How the Losing Cancer War Is Being Spun Warns Samuel S. Epstein, M.D., And Quentin D. Young, M.D.

         CHICAGO, Feb. 23 /PRNewswire/ — In politics, spinning is an art form.

Most accept spinning as a fact of life, whether choosing a politician or

merely a bar of soap. However, few would accept this gamesmanship for life and

death issues of cancer, particularly if the spinning is underwritten by


  But, when it comes to the cancer war, the Pollyannaish promises of the

federal National Cancer Institute (NCI) and the non-profit American Cancer

Society (ACS) are no more reliable than political flack.

  Recent headlines in national newspapers, based on NCI and ACS assurances,

report that the “Rate of Cancer Deaths Continues to Drop.”  This reinforces

longstanding claims of miracle “breakthrough” treatments, that mortality would

be halved by 2000, that the nation had “turned the corner” in the cancer war,

and that “considerable progress has been made in reducing the burden of

cancer.”  However, these claims don’t even pass the laugh test.

  Cancer death rates have remained unchanged since President Nixon declared

the 1971 War Against Cancer.  Nearly one in two men, and more than one in

three women are now struck by cancer.  Cancer has become a disease of “mass


  Contrary to the NCI and ACS, the current cancer epidemic is not due to

faulty lifestyle-smoking, unhealthy diet, and obesity.  American men smoke

less today, and lung cancer rates are steadily dropping.  In striking

contrast, the incidence of environmentally, and non-smoking related cancers

has escalated sharply:  non-Hodgkin’s lymphoma by 71 percent, testes and

thyroid cancers by 54 percent each, post-menopausal breast cancer by 37

percent, and myeloid leukemia by 15 percent; various childhood cancers have

increased from 20 to 60 percent.  For African Americans, the news is worse:

incidence rates have increased by up to 120 percent.

  The escalating incidence of non-smoking adult cancers and childhood

cancers is paralleled by the 30-fold increase in NCI’s budget from

$220 million in 1972 to the current $4.6 billion.  The ACS budget has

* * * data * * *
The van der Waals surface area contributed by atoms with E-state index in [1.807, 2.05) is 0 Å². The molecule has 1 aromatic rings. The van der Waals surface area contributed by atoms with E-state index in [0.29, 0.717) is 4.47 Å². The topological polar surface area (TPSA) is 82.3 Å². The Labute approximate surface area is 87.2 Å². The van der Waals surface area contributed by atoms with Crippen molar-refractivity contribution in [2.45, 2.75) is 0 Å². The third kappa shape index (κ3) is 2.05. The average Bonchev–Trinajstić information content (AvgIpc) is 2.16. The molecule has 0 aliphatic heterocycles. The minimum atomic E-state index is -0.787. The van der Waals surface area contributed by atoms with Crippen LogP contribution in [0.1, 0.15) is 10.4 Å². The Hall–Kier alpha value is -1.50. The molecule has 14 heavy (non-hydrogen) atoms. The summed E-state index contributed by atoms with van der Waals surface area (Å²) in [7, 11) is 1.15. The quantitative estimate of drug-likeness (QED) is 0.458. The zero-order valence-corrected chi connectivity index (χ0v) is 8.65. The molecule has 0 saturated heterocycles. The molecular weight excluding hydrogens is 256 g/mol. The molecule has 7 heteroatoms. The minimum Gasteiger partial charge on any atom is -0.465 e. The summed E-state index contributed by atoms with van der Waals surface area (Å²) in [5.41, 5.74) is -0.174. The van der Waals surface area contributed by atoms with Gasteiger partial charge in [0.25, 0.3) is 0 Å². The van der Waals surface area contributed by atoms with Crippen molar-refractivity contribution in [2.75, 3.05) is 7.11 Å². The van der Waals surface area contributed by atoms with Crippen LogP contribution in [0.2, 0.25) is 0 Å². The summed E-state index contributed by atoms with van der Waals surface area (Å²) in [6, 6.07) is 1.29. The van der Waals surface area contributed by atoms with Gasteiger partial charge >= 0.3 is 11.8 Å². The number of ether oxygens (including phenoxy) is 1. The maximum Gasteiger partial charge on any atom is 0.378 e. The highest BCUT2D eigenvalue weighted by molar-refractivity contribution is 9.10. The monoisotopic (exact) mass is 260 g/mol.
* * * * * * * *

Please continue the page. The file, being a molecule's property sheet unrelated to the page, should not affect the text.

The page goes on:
increased from $130 to $800 million, with about $1 billion in reserves.  It

seems that the more we spend on cancer, the more cancer we get.

  The reason we are losing this winnable war is because NCI and ACS

priorities remain fixated on damage control — screening, diagnosis, and

treatment — and related basic research.  All merit substantial funding.

However, less funding would be needed if more cancer was prevented, with less

to treat.

  Responding to criticisms of such imbalanced priorities, NCI now allocates

12% of its budget to “prevention and control,” and requires its nationwide

Centers to have a “prevention component.”  However, cancer prevention

continues to be narrowly defined in terms of faulty lifestyle, and screening,

and excludes any reference to avoidable causes of cancer from exposures to

industrial carcinogens.  These include:  contaminants of air, water, food, and

the workplace; ingredients in cosmetics and toiletries, and household

products, particularly pesticides.

  NCI’s indifference to such avoidable causes of cancer extends to denial.

For example, NCI claims that, “The causes of childhood cancer are largely

unknown,” in spite of substantial contrary evidence.  Similarly, ACS reassures

that carcinogenic exposures from dietary pesticides, “toxic wastes in dump

sites,” and radiation from “closely controlled” nuclear power plants are all

“at such low levels that risks are negligible.”

  Not surprisingly, Congressman John Conyers (D-MI), Ranking Member of the

House Judiciary Committee and Dean of the Congressional Black Caucus, recently

warned that so much cancer carnage is preventable.  “Preventable, that is if

the NCI gets off the dime and does its job.”

  NCI and ACS policies are compounded by conflicts of interest, particularly

with the cancer drug industry.  In a 1998 Washington Post interview, Dr.

Samuel Broder, NCI’s former Director, dropped a bombshell:  “The NCI has

become what amounts to a government pharmaceutical company.”  Broder resigned

from the NCI to become successive Chief Officer of two major cancer drugs


  The ACS has a fund raising apparatus which would make any Presidential

candidate blush.  Apart from public donations, the ACS swims in the largesse

of over 300 Excalibur industry donors, each contributing over $100,000

annually.  These include over 25 drug and biotech companies, and petrochemical

and oil industries.  Unbelievably, ACS legislative initiatives are handled by

Edelman PR, the major lobbyist of the tobacco industry, and fast food and

beverage companies, now targeted by anti-obesity litigation.

  Not surprisingly, The Chronicle of Philanthropy, the nation’s leading

charity watchdog, has charged:  “The ACS is more interested in accumulating

wealth than saving lives.”

  The cancer war is certainly winnable, given radical changes in its high

command and priorities, and given information on avoidable industrial causes

of cancer is provided to the public and Congress.   The President has finally

conceded the need for an independent commission to investigate

misrepresentations that led us into the war on Iraq.  We should use a similar

commission to investigate the much more lethal failure of the cancer war.

     Samuel S. Epstein, M.D. is Chairman of the Cancer Prevention Coalition,

and professor emeritus of Environmental & Occupational Medicine at the

University of Illinois at Chicago School of Public Health.  Phone

312-996-2297; web ; e-mail .

  Quentin D. Young, M.D. is Chairman of the Health and Medicine Policy

Research Group, and past President of the American Public Health Association.

Phone 312-372-4292; web ; e-mail .



SOURCE  Cancer Prevention Coalition